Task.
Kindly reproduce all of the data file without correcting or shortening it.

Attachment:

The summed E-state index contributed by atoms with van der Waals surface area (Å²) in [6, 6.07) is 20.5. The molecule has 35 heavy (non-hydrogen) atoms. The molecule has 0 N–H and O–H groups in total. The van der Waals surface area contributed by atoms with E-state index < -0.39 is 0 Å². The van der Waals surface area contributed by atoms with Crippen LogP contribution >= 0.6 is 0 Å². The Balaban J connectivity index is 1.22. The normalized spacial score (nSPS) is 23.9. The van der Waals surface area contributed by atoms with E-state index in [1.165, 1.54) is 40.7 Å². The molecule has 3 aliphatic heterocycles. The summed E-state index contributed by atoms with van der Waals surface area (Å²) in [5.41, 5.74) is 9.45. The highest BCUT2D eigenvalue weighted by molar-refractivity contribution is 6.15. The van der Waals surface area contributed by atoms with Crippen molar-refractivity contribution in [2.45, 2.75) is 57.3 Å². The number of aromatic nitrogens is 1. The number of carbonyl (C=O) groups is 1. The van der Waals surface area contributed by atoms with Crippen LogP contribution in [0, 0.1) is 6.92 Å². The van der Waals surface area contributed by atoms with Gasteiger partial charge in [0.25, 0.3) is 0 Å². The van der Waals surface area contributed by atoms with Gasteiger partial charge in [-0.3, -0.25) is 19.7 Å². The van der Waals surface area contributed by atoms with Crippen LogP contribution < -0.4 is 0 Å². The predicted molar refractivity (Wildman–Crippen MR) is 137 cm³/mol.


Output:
The summed E-state index contributed by atoms with van der Waals surface area (Å²) in [6, 6.07) is 20.5. The molecule has 35 heavy (non-hydrogen) atoms. The molecule has 0 N–H and O–H groups in total. The van der Waals surface area contributed by atoms with E-state index < -0.39 is 0 Å². The van der Waals surface area contributed by atoms with Crippen LogP contribution >= 0.6 is 0 Å². The Balaban J connectivity index is 1.22. The normalized spacial score (nSPS) is 23.9. The van der Waals surface area contributed by atoms with E-state index in [1.165, 1.54) is 40.7 Å². The molecule has 3 aliphatic heterocycles. The summed E-state index contributed by atoms with van der Waals surface area (Å²) in [5.41, 5.74) is 9.45. The highest BCUT2D eigenvalue weighted by molar-refractivity contribution is 6.15. The van der Waals surface area contributed by atoms with Crippen molar-refractivity contribution in [2.45, 2.75) is 57.3 Å². The number of aromatic nitrogens is 1. The number of carbonyl (C=O) groups is 1. The van der Waals surface area contributed by atoms with Crippen LogP contribution in [0, 0.1) is 6.92 Å². The van der Waals surface area contributed by atoms with Gasteiger partial charge in [0.25, 0.3) is 0 Å². The van der Waals surface area contributed by atoms with Gasteiger partial charge in [-0.3, -0.25) is 19.7 Å². The van der Waals surface area contributed by atoms with Crippen LogP contribution < -0.4 is 0 Å². The predicted molar refractivity (Wildman–Crippen MR) is 137 cm³/mol.